Available financial resources and relevant human capacities are inadequate and weak governance threatens the success of interventions. The World Bank is likely to freeze funding of a critical drought management and food security project running in Northern Kenya since 1996 due to massive corruption and fraudulent transactions in about 29% of the currently audited cases amounting to Sh362 million (ca. 2.6 Mio. Euro). Corruption frustrates development interventions and sows distrust among the involved, the donors as well as honest government officers, especially where there are no prosecutions.
From declining agricultural investment, increasing budget allocation to inadequate absorptive capacity
A recent move to increase investment is hampered by limited absorptive capacity. For example, the Kenyan government has increased its budget allocation to agriculture, although not yet up to 10 per cent. However, in many cases funds are underutilised due to delays and bottlenecks in the disbursement process and limited absorptive capacity. Government officers are thus forced to return allocated funds at the end of the year even though the problems which the funds were meant to solve have not yet been addressed. The Ministry of Finance and Planning urgently needs to address these bottlenecks.
While the theme of the 2011 World Food Day is “Food prices – From crisis to stability”, stabilising food availability and access is a long-term challenge that calls for targeted development measures. Poor people already spend a large part of their income on food purchase. The hike in global food prices worsens their access to food and has led to riots in Madagascar, Senegal and Zimbabwe. Currently, food prices remain generally high in the region and may further rise if the food producing regions do not receive adequate rains.
A combination of factors drives chronic food insecurity and must be addressed in an integrative manner, supported by massive resources. The momentum already started by the Kenyan and Ethiopian governments need to be sustained and the challenges posed by weak governance addressed. Funding needs to be increased and redirected to the marginal areas. There are no short-cuts to food security without ensuring food availability through own production or accessibility through markets or incomes. Therefore, pillars of development such as human capacity building, infrastructure and social services are necessary to provide the basis for building the resilience of the affected populations. Development cannot be achieved in an environment where financial and relevant human resources are inadequate and where even under such limiting conditions corruption is rife. Hence, governments should seek more effective ways to curb corruption. Not only high potential areas and economic good governance should count but also equitable and inclusive development that supports human capabilities. Local peace islands need all the support they can get and as long as such conflicts continue to fester, so long will the civilians be subject to chronic food insecurity. The success of past measures can at best be described as being enough to have kept people alive, surviving and coping but unable to make significant strides in economic or human capacity development. It is also high time that interventions in Africa move beyond sustaining survival and coping to triggering development. Future hunger emergencies are surely to occur if business as usual continues.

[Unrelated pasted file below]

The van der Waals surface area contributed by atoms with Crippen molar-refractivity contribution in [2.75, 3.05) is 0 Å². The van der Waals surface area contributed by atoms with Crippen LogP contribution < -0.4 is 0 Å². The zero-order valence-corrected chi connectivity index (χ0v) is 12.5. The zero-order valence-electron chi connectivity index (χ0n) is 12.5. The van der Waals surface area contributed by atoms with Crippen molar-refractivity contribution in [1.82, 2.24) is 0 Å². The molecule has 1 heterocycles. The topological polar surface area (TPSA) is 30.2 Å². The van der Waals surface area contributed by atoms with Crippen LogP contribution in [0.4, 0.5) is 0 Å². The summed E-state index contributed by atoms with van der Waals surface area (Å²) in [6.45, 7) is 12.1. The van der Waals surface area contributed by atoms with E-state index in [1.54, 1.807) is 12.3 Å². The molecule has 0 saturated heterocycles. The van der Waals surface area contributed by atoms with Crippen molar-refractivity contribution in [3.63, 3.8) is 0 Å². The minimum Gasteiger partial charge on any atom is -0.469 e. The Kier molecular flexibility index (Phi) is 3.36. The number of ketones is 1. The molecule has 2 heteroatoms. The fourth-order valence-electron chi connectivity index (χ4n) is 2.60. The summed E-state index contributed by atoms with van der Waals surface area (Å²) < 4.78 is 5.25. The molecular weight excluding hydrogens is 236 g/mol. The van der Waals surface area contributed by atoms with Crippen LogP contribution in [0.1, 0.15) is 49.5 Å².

By Dr. Chinwe Ifejika Speranza, German Development Institute / Deutsches Institut für Entwicklungspolitik (DIE)